Comments At EPA Coal Ash Hearing on April 24, 2018.
I stand in opposition to proposed amendments to EPA’s coal ash regulation not as an expert but as a citizen and an avid kayaker. I’ve been kayaking on the Potomac since 1997, and I’m concerned about the hazardous impact on water quality, wildlife, and water sports of dumping contaminated coal ash into the Potomac River from the site of a retired coal fired plant at Possum Point on Quantico Creek south of Alexandria.
According to Potomac Riverkeeper Dean Naujoks, Dominion Resources has been dumping contaminated coal ash from ponds at Possum Point into the Potomac via Quantico Creek since at least May, 2015. In January, 2016 instead of banning this practice, the Virginia Department of Environmental Quality (DEQ) issued a wastewater discharge permit authorizing more Coal Combustion Residue (CCR) dumping over the objections of citizens of Prince William County and their state senator Scott Surovell. (more…)
I am speaking on my own behalf. My remarks have not been authorized by nor do they reflect the position of any organization with which I have ever been associated.
I support adoption of Executive Directive 11 (ED 11), which directs the State Air Pollution Control Board to regulate carbon emissions in Virginia through a cap and trade program. I further support the regulation’s requirement that Virginia join the Regional Greenhouse Gas Initiative (RGGI) as the most efficient way to price carbon in the Mid-Atlantic region. The Virginia Sierra Club has provided statistics showing both the need for this rule and the economic and health benefits to be derived.
However Sierra Club has omitted a key fact–namely that the General Assembly is owned by Dominion Resources, which will see to it that any carbon emissions regulation contemplated by the Pollution Control Board proves a dead letter. To those who doubt that Dominion has purchased the best legislature that money can buy, a few statistics should suffice.
According to Virginia Public Access Project (VPAP), Dominion donated almost $1 million to political causes in Virginia in 2017, including $369,000 to Republicans, $317,000 to Democrats, $175,000 to Senate candidates and caucuses, and $210,000 to HOD candidates and caucuses. (more…)
Comments at January 5, 2017 Public Forum Hosted by Arlington Delegation to Virginia General Assembly.
The Arlington delegation to the state General Assembly touts itself as progressive. Delegate Patrick Hope heads up the Virginia Progressive Caucus, which he formed in 2012. Delegate Alfonso Lopez has described himself as the most liberal member of the General Assembly. Yet despite all this grandstanding, the amount of progressive legislation adopted by the General Assembly in recent years is paltry. The Arlington delegation explains that the state legislature is owned by downstate Republicans, who oppose its agenda.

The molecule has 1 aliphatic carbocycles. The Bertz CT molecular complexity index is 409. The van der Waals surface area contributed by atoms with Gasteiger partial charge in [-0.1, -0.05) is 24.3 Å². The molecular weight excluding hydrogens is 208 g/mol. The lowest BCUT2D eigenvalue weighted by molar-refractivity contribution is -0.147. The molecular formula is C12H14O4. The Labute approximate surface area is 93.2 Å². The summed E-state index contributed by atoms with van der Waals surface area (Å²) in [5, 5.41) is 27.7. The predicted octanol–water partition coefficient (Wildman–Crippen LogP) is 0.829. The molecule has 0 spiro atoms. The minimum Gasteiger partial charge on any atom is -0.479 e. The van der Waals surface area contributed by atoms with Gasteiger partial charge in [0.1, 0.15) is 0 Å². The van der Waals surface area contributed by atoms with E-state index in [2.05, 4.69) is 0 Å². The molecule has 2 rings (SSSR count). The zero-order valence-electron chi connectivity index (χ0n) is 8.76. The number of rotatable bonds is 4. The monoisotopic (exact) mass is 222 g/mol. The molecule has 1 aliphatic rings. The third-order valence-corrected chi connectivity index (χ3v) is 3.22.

One area where progress is decidedly absent is renewable energy. (more…)
I’ve been taking a lot of heat for boycotting the February 17 Keystone XL Pipeline Protest even though I live in the DC area, because like the Punk Patriot I didn’t see the point. The Keystone XL pipeline is a done deal precisely because the organizers of the demonstration refused to take action against it when their opposition might have meant something.
The time for Sierra Club to protest was BEFORE the election of 2012 not AFTER. The least Sierra Club could have done was to withhold support for Obama until he acknowledged the threat of climate change and pledged to do something about it in the debates. (more…)
In an April 23 editorial, the Washington Post trotted out several myths to support its argument that nuclear is preferable to renewable energy. Among them was the notion that nuclear is the only reliable source of low carbon emissions energy. WP reported Germany has been forced to import fossil fuel generated electricity after shutting down 8 nuclear power plants. Yet the anti-nuclear group Beyond Nuclear reports that Germany is a net energy exporter that reduced its carbon emissions 2.1 percent in 2011. (more…)
Arlington Green Steve Davis raised concerns about the viability of the county’s proposed Community Energy Plan (CEP) at the April 26 County Board Meeting. Speaking on behalf of the Arlington Green Party, which was a liaison to the Community Energy and Sustainability (CES) Task Force, Steve Davis said he agrees with the plan’s recommendations. But he doesn’t think it goes far enough. He’s also concerned that one of its core recommendations, a district energy company that would use cogeneration of heat and power (CHP) to reduce the carbon footprint of densely populated neighborhoods like Rosslyn, Ballston and Crystal City, might require state legislative approval. (more…)